“Making Mirrors” opens with the title track, which serves as an introduction to the album more than a song. It opens with what sound like some type of woodwind instrument, then a bass is introduced into the mix. The bass drones deep in the mix in contrast with the floating woodwinds. Gotye sings two stanzas of abstract imagery, and it sets the tone for what the album has in store. This intro is beautiful and sounds as if it’s coming down the heavens.

gotye tat
This is how much I love this record!

“Easy Way Out” is the second track, and it’s one of my favorites on the record. It’s short and sweet, and has an exploding power to it. The prominent sounds are a fuzzy bass and guitar during the intro and choruses. The contrasting verses are softer, but Gotye packs on layers of sampled sounds, synthesizer sequences, and a ton of various percussive instruments. It’s disorienting to try and pick each sound apart from the other as the layers meld together so elegantly into a beautifully edgy and powerful song. Gotye gives us a taste of his vocal abilities in this song as well; he sings the verses in a low, soft voice, and he sings the chorus in falsetto (a whispery head-voice). The lyrics are interesting and very relatable (especially for me) as they are a poetic take on procrastination. He sings about the voice in his head that rationalizes his lack of effort during mundane yet necessary activities, and just how easy it is to give in to that voice and give up. I’m not sure if it was intentional, but his back up vocals during the pre-chorus seem like they might represent that voice in his head. This description really only scratches the surface, you really just have to go and listen to it!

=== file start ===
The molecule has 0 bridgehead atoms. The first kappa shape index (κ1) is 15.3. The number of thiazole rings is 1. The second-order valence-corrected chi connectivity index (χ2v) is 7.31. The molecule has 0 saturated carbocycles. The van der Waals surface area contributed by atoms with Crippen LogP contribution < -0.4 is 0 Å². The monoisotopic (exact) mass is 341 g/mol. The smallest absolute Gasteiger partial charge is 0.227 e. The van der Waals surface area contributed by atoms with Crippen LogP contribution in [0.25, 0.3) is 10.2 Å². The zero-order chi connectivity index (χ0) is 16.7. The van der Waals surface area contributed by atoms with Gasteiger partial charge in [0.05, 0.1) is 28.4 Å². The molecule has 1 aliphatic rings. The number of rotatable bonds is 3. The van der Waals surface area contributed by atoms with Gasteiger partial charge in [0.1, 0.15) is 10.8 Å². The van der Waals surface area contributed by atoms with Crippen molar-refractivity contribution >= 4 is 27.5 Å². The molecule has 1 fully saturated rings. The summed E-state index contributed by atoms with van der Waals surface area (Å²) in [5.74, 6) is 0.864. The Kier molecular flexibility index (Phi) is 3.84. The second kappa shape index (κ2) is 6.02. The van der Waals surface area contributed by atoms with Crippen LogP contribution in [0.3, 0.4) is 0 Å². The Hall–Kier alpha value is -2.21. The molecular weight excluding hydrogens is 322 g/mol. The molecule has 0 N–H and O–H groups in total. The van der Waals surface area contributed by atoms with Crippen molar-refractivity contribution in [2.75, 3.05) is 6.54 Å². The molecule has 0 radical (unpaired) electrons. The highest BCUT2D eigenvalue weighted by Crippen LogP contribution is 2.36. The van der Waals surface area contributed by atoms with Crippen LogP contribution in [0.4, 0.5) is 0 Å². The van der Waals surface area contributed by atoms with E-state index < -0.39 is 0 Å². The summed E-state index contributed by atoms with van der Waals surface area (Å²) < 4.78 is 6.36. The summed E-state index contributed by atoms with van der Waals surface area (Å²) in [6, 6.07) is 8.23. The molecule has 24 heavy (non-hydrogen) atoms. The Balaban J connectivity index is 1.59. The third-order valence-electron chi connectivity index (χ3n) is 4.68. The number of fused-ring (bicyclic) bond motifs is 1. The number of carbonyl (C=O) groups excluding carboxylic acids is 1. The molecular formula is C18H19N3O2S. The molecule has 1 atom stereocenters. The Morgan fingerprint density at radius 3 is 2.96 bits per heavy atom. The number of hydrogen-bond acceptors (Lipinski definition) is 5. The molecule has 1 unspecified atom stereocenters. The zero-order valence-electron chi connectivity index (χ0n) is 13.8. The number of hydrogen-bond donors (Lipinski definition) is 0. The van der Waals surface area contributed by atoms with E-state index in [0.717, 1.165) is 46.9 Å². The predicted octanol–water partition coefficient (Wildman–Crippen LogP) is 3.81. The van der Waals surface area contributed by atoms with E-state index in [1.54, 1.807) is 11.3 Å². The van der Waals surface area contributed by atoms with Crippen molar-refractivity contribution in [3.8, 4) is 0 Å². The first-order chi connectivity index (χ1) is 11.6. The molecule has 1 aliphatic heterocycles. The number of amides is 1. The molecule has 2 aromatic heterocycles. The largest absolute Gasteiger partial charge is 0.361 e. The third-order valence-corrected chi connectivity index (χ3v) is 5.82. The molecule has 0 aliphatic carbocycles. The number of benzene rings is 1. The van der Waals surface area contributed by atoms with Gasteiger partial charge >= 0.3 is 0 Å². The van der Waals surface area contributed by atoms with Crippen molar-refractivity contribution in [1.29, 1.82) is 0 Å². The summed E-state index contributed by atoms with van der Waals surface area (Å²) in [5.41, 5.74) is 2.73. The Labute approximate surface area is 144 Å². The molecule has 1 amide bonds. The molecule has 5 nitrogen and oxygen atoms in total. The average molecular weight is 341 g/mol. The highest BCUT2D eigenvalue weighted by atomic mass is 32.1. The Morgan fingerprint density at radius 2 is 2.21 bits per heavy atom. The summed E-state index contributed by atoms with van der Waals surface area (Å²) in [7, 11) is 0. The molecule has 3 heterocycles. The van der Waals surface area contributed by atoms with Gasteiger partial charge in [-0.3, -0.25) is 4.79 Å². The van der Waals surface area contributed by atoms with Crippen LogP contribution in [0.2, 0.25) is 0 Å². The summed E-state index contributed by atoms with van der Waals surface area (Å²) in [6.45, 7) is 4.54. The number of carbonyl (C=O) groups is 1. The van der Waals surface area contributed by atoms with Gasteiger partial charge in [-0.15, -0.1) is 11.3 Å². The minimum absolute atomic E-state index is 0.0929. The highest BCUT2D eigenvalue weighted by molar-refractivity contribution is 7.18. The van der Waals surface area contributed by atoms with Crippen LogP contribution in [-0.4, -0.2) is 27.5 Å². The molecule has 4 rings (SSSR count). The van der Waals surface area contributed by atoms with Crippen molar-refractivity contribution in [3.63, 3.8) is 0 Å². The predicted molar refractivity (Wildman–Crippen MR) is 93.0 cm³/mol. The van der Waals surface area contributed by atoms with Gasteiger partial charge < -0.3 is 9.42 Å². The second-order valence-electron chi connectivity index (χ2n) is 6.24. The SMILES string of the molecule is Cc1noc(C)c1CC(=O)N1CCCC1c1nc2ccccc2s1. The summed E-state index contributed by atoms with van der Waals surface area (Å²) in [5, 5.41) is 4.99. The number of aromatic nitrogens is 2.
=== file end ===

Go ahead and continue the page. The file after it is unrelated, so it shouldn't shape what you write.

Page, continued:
I mentioned that “Easy Way Out” gives us a taste of Gotye’s vocal skills. It’s like an appetizer before the main course that is “Somebody That I Used To Know”. Now, I know most people by now (myself included) consider this song overplayed thanks to mainstream and local radio stations. But how many of you have really “listened” to the song? I urge to try it just once, to listen to this song with an attentive ear, and listen to the layers upon layers of instrumentation and harmonies. Listen to how odd the sounds are, but how when mixed with the other sounds they create one of the most unique and catchy songs ever recorded (in my opinion). Listen to how the instruments have a call and response relationship with Kimbra (the featured singer from New Zealand). And listen to how during Kimbra’s verse, the music builds up before the nuclear bomb that is the final chorus! When I listen to this song, I often feel as though Gotye calculated and discovered a scientific formula for the most memorable music.